I knew he wasn't treating me right, suspected abuse and told him so. He  said "NO, it's not..." I really thought verbal abuse was just name calling and real obvious stuff, like "Your so ugly!" or "Why don't you loose some weight, you're fat!" or "I want you to wear this, do this...."  Since he never did these things I had a hard time figuring out what was going on.  He did connive and lie a lot.  When I would find out, he would confuse me and somehow turn everything into my fault.  Because I was in love with him, had pledged my love to him, I  was not "on guard" about these things. It just didn't occur to me that he would be doing this kind of stuff on purpose.  He also spent all the money, didn't pay the bills he'd agreed to and took the money I used to buy food, household things like toilet paper, tooth paste etc ... and to pay other  bills.  He also often took what little fun money I had and even money I'd specifically been saving to do some things with a friend who was visiting from out of town.  Boy, he sure had a nice "deal" there. He started fights constantly and was short, irritated and angry with me most of the time.  Basically he's used all the covert forms of abuse on me.  Whenever I would call him on a certain tactic he'd move on to another.

As I started to read your site I had such a happy, excited feeling.  I knew it was because I finally had conformation of what I'd suspected all along.  I was eager to show him all the information so he could see and understand what he was doing, how it hurt, that it was wrong and so he could fix it.  I even thought he'd be somewhat grateful (he'd always wanted "proof")! I thought that after he finished reading everything he would say something like "Wow, I'm so sorry.  I had no idea things were this bad and not how they are supposed to be." (YES, I see how REALLY stupid that sounds!) Not really stupid; just wishful thinking. Most abused people feel exactly the same way!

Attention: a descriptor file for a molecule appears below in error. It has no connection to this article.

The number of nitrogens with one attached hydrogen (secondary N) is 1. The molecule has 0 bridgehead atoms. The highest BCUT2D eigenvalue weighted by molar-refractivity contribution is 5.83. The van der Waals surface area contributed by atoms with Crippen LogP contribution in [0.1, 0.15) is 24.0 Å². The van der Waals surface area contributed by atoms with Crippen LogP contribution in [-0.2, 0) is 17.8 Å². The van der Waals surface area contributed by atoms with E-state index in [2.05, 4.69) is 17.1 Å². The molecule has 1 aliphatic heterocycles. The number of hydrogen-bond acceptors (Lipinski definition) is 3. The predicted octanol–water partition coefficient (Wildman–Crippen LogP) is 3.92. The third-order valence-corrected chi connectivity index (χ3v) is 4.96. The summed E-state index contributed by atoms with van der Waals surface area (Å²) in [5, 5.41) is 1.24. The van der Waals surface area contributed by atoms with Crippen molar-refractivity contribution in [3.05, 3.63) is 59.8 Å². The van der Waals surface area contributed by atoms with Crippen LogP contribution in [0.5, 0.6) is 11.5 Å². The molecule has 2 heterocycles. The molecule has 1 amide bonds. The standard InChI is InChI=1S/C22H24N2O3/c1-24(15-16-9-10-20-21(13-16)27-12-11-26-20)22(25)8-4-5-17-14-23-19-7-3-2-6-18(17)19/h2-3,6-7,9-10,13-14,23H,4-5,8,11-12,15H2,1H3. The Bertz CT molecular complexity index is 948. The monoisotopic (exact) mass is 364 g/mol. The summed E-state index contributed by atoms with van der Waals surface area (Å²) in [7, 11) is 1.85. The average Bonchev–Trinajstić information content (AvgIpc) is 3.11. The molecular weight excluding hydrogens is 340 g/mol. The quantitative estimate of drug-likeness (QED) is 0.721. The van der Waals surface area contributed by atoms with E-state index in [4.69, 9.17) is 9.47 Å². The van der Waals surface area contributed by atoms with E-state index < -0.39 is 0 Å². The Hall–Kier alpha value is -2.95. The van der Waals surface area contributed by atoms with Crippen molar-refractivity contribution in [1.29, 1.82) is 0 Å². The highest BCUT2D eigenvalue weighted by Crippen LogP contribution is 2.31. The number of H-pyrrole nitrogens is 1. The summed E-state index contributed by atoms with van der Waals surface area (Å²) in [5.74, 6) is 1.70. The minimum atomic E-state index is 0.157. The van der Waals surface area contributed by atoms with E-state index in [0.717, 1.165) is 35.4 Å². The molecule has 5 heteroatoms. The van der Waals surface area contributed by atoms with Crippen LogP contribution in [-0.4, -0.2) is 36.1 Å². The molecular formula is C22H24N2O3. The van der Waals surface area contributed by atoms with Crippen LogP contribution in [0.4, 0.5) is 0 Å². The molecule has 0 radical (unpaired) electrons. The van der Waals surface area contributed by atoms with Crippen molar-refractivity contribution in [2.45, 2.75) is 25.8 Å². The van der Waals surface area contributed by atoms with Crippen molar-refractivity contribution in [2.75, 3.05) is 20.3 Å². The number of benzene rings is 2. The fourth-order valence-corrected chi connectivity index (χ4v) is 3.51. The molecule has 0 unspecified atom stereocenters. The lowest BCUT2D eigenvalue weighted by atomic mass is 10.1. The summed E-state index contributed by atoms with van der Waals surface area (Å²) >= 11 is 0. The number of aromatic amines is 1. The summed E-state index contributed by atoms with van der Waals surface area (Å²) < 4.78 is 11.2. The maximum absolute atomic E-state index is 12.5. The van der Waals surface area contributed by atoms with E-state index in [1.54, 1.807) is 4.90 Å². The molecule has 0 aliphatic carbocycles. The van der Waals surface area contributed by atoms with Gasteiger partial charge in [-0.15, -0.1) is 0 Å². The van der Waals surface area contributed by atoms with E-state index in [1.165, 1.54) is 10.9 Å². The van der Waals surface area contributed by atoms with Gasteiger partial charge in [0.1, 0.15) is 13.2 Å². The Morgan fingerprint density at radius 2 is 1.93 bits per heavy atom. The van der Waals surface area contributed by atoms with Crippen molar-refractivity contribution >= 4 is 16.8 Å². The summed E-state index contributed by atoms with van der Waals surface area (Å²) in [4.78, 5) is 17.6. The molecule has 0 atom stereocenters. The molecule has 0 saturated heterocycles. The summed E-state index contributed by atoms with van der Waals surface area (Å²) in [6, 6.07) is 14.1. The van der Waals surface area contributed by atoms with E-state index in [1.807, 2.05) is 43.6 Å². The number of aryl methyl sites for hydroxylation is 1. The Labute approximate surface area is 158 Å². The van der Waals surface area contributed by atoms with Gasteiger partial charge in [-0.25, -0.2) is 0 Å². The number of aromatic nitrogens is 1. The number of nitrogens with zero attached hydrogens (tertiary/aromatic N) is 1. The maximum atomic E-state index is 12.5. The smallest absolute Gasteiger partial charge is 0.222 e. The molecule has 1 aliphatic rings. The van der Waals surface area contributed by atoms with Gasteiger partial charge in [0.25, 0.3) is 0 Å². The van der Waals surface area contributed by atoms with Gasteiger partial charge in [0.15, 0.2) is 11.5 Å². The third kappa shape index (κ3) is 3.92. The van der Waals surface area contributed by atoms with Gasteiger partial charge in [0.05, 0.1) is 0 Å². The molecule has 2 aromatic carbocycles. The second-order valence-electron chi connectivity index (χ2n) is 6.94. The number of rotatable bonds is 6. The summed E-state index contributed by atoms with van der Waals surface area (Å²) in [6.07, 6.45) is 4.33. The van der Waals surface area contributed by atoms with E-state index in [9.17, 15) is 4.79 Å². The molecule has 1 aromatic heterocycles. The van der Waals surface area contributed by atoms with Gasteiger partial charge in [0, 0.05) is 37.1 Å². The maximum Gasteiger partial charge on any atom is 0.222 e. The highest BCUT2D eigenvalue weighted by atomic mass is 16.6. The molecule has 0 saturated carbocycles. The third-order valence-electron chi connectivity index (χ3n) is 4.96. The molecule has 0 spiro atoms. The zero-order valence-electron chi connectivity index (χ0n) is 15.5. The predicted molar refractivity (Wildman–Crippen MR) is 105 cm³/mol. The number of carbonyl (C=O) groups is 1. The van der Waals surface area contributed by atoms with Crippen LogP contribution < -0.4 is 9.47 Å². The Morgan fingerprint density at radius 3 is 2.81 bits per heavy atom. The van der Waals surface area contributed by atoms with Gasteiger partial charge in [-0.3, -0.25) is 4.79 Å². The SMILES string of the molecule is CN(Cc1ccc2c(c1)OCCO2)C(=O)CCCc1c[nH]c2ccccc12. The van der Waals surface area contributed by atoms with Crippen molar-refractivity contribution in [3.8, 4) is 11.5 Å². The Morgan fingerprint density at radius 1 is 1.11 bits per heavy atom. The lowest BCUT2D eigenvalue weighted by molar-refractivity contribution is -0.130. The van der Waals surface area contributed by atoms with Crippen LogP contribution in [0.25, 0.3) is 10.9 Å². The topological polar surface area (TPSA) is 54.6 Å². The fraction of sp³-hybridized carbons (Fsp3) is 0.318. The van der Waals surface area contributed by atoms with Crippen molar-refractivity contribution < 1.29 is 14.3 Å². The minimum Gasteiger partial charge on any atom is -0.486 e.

When I printed out your pages for him to read his response was to  sarcastically comment on all the abuser characteristics (he found it to be funny). And the final kicker?  He said, "You shouldn't have shown me this. Now I have more ideas to use on you."  I told him I had already considered that and had decided not to stay with him if he choose to use that information destructively.  Then he said "Well, I think you do some of those things and that you are abusive."  I said "And it says you'll try to say that".  He just said "Well...." and nothing more.  I think he was shocked. There it was, real and in print.  It was ALL documented, everything he'd been doing, what it does to me and how I'd respond every step of the way.  How sometimes I look like the abuser, a nut, or even crazy.  EVERYTHING WAS RIGHT THERE IN FULL COMPUTER COLOR!